Lesson 9 – WICED Bluetooth: Classic Serial Port

WICED Bluetooth Using the CYW20719

# Title Comment
0 A Two Hour WICED Bluetooth Class WICED Bluetooth Using the CYW20719 in all its glory
1 Resources Links to all of the Cypress WICED information including videos, application notes etc.
2 Your First Project Making Hello World & the Blinky LED
3 The Super Mux Tool Learning about platforms and the Super Mux Tool
4 Snips Using the example projects to learn Bluetooth
5 Bluetooth Designer Using the tool to customize a project and get going fast
6 The CCCD & Notification Writing back to the Central
7 Advertising  Beacon Building a beacon project to advertise your custom information 
8 Scanner Viewing the world around you
9 Bluetooth Classic SPP Using the Serial Port Profile to Transmit Lots of Data

Source code: 

  • git@github.com:iotexpert/wiced_bt_intro.git
  • https://github.com/iotexpert/wiced_bt_intro

 

Summary

In all of the previous examples I have been using Bluetooth Low Energy.  One of the great benefits of the Cypress CYW20719 is that it is a Combo Radio.  Combo means that it can use both Bluetooth Low Energy as well as Bluetooth Classic.  I am late to the Bluetooth game but as best I can tell Bluetooth Classic and Bluetooth Low Energy are exactly the same … except everything is different.  When Bluetooth was originally conceived, one of the principal functions was to act as “serial port wire cutter”.  Everywhere you looked there were devices that used a serial port wire, e.g. mice, printers, keyboards etc.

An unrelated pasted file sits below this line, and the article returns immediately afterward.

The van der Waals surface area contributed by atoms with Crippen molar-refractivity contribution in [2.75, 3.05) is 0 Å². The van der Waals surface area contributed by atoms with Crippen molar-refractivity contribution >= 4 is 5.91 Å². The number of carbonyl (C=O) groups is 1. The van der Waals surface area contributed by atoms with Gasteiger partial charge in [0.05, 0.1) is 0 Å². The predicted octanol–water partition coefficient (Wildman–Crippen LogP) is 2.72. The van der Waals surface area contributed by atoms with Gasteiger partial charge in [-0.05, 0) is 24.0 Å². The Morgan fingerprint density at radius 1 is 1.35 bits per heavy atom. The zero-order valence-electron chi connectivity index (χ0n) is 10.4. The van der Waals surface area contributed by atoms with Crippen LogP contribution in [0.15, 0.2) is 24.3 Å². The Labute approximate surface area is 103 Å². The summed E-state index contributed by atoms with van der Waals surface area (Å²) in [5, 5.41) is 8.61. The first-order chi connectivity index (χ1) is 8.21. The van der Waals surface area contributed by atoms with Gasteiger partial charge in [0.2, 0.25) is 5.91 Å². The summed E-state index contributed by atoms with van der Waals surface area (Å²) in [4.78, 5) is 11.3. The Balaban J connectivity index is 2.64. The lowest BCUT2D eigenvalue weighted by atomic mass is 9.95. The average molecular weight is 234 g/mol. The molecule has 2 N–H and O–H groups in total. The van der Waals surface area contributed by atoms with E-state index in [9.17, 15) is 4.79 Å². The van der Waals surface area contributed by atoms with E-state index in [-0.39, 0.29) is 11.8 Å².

For this lesson we are going to dip back into the snip directory to get a Bluetooth Classic program to start with.  The program snip.bt.spp implements the Serial Port Profile (SPP).  The SPP is emulates a classic serial port.  It has all of the uart wires that we know and love including rx,tx,cts etc.  What this allows you to do is open up a high speed (much faster than BLE) connection.

To implement this lesson I will perform the following steps

  1. Make a new folder in the wiced_bt_class folder
  2. Copy the files from apps/snip/bt/spp into my new folder
  3. Create a make target and program it
  4. Make a connection using a Bluetooth serial port on my Mac
  5. Look at where the pin is set
  6. Examine the spp setup code
  7. Modify it to print out all the data sent to the SPP

Implement the SPP

 

Set the folder name to “spp”

Copy and past the files from the folder apps.snip.bt.spp


And paste them into your new spp folder

Create a make target for your spp project

Program the board with your project

Now tell the computer to open a classic connection by running file->open bluetooth

Select the “spp test”

Now press some keys on the new terminal window… and look at the output window of the “spp test”

Type in the pin code which is 0000.

But, how did I know the pin code?  Look at the source code.

Now, when you press keys on the “Bluetooth serial terminal” you will see a not very helpful message on the CYW920719Q40EVB-01 terminal window.

I think that it would be better to print out the characters that the person types.  So lets figure out how this works.  In the application init function on line 251 there is a call to wiced_bt_spp_startup

That function takes a pointer to a structure with a bunch of interesting things in it.  Notice that there is a function called “spp_rx_data_callback” that is called every time that data come in from the SPP.

Now look at the function spp_rx_data_callback.  All it does is print out a message saying how much data and the hex value of the data.

So,  How about instead of that message we just print out the data.

Now when I run the project and type I see the characters that I type coming out on the serial port.